bhm: cointelpro, the internet, and surveillance
February 1, 2019
The scary stories I received as a child were different. I had not been frightened by boogie men or haunted houses, but the history of white supremacy. My mother’s militance allowed her to casually speak about America’s transgressions against those fought for freedom. Her matter of factness only assisted in my terror. It wasn’t presented as either fairytale or horror, but just the way it is. This horrified me that the stories I was hearing weren’t about fictitious monsters or soaked in so much blood that it is obvious that is must be fake.
These stories were factual. The one that haunted me most were the story of COINTELPRO. The illegal FBI investigation that led to the surveillance, brutalization, and death of Black activists, namely members of The Black Panther Party like Angela Davis and Fred Hampton. Particularly, when it comes to Fred Hampton’s story, my childhood world was rocked. I could hardly comprehend how brutalization and death could meet someone in peaceful slumber — let alone by the people my childhood innocence promised I should feel protected by. My mother wanted to eradicate that false sense of safety quickly, albeit abruptly, and she did. I was slightly more paranoid, disillusioned about safety and police, and radicalized. And forever conscious that I was being watched.
These practices that haunted my childhood have not disappeared, but evolved. When I hear stories of the FBI looking for what they coined, Black Identity Extremist, I was immediately reminded about COINTELPRO, and the state’s ability to surveil and destroy Black lives. The thought still sends chills to my toes. The idea that my life was not my own or even the people who I love never escaped my imagination: the idea that someone giving enough power and evil could destroy me while I count sheep if they were so empowered to do so. This was just one of the many talks my mother gave me to better prepare me about the world I was actually inheriting, not the one given to me in mainstream media and ahistorical textbooks.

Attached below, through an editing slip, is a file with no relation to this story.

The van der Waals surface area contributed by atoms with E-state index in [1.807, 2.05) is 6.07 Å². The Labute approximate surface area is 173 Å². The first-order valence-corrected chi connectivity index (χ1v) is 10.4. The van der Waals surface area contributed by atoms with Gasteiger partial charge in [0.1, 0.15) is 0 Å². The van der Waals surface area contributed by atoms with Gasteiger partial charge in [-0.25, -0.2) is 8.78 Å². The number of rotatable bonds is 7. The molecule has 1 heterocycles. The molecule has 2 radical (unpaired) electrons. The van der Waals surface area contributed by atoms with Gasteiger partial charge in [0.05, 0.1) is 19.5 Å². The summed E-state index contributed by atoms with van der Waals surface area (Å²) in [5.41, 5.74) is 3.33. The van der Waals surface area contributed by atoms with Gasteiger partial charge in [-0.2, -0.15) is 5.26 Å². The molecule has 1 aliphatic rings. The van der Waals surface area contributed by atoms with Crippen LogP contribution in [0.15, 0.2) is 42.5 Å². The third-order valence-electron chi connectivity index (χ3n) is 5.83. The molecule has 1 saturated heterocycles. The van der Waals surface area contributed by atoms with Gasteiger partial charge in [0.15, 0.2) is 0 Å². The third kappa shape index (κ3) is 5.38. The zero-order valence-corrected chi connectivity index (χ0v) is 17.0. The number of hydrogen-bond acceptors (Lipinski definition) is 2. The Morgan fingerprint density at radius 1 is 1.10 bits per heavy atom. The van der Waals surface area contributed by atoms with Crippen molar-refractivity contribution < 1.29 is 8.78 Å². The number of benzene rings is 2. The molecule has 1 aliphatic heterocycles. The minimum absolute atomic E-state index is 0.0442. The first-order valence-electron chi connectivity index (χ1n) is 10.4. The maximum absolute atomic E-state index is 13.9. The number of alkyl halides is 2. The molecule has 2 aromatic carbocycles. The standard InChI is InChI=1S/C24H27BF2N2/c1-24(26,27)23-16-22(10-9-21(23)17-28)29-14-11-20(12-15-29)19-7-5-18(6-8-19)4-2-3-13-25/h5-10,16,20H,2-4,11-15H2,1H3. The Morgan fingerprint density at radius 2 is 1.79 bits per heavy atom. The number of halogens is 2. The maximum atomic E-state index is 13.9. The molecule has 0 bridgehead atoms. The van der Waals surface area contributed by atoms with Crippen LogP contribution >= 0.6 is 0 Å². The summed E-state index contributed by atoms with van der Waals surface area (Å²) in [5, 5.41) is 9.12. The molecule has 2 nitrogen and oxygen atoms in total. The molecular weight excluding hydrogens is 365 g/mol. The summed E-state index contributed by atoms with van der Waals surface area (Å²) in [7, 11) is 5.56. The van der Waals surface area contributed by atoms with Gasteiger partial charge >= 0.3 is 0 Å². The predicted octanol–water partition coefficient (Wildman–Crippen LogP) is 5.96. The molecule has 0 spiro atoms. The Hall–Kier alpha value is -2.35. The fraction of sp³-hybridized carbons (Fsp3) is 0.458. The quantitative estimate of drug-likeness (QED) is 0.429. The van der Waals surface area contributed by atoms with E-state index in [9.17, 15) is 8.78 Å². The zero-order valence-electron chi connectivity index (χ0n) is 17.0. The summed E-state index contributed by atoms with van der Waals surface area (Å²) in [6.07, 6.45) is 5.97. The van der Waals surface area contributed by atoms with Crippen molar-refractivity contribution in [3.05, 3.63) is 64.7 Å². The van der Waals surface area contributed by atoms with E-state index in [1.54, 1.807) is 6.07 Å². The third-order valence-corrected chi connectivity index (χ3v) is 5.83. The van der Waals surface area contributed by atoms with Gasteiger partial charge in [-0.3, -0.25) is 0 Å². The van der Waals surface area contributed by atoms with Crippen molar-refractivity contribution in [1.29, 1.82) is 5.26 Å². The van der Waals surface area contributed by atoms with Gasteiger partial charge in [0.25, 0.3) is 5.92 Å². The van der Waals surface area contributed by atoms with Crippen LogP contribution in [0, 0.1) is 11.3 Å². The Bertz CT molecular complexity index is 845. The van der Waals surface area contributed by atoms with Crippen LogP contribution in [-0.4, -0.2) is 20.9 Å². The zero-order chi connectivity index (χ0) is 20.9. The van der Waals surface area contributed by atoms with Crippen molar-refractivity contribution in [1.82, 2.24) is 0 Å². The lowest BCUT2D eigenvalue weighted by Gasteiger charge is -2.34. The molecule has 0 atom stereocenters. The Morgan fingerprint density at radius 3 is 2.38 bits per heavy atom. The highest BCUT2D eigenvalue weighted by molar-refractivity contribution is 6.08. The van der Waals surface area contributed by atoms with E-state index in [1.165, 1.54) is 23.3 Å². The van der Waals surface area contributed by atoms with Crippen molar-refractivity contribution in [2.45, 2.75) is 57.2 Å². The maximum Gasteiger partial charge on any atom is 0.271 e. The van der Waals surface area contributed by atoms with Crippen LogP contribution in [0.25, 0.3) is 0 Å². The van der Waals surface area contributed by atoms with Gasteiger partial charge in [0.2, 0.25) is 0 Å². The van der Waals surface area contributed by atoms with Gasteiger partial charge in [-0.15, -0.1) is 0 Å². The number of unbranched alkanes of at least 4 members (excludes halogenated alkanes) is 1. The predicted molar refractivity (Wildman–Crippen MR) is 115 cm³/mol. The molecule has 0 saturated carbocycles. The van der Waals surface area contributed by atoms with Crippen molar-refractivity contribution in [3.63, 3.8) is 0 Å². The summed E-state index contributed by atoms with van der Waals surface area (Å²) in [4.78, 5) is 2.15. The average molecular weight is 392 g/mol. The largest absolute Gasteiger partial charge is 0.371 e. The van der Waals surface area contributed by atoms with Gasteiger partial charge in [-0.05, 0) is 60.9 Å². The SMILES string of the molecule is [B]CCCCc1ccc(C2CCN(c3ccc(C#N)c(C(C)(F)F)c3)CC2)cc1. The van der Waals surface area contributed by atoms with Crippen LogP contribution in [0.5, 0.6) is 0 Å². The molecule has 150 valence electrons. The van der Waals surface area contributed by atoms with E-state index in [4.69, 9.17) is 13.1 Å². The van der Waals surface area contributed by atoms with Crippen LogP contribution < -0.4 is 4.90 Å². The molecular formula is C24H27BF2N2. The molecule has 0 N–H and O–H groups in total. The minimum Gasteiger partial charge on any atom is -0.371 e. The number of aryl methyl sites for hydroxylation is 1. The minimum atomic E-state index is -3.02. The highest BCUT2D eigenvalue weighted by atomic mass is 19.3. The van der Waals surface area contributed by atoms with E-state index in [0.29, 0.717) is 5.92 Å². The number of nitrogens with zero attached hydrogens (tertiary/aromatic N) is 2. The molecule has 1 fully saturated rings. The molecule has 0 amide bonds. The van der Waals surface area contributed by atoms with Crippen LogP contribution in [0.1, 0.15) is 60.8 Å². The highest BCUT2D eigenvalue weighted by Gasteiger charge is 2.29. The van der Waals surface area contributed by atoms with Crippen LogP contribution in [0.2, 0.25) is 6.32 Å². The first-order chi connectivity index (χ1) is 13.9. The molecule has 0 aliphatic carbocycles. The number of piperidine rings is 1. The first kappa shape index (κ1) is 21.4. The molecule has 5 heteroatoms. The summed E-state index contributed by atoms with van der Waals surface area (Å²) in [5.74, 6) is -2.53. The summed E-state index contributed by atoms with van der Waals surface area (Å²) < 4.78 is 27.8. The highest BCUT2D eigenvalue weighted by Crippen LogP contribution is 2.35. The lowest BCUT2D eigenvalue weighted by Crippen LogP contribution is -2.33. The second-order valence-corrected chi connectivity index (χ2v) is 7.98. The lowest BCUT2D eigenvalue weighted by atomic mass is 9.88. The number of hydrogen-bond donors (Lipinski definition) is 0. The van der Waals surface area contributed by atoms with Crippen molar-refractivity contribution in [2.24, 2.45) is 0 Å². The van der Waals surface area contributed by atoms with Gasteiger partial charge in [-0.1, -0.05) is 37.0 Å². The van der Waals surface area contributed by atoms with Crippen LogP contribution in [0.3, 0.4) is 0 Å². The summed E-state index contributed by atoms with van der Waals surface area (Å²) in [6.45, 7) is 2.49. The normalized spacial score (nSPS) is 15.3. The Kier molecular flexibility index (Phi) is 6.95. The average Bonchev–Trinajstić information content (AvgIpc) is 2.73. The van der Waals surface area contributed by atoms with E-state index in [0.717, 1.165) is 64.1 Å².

Because of a spiritual practice and political scholarship, I’ve been able to assuage my fear with scholarship and praxis. I feel safer knowing that I know the monster in detail and am actively resisting it.
However, even a more daunting was the idea that, like everything else, surveillance has changed. Yes, cameras are everywhere, however, our need to be public is just as invasive. As I see writers, organizers, and artists alike display themselves, locations, and most dangerously, ideas on the internet; I wondered if perhaps the internet and our lust for attention has made many of us our own FBI agent. The need for celebrity and a type of social-political significance has made it easier to observe, and perhaps destroy or terrorize those fighting for a righteous cause — just by viewing social media posts.
Long gone are the days of paranoia that served me as child, but in its place is a true moment of self-reflection of how much information I’m offering to the public that makes my own self-surveillance more convenient than one that is strategic and extravagant. It’s not softer and self-conflicted because white supremacy has been declawed, but because domination is not static. The ways we in which we experience oppression, and in this case, surveillance, has gotten more sophisticated, so much so that the world and cultural domination alike, fit in the palm of our hands.
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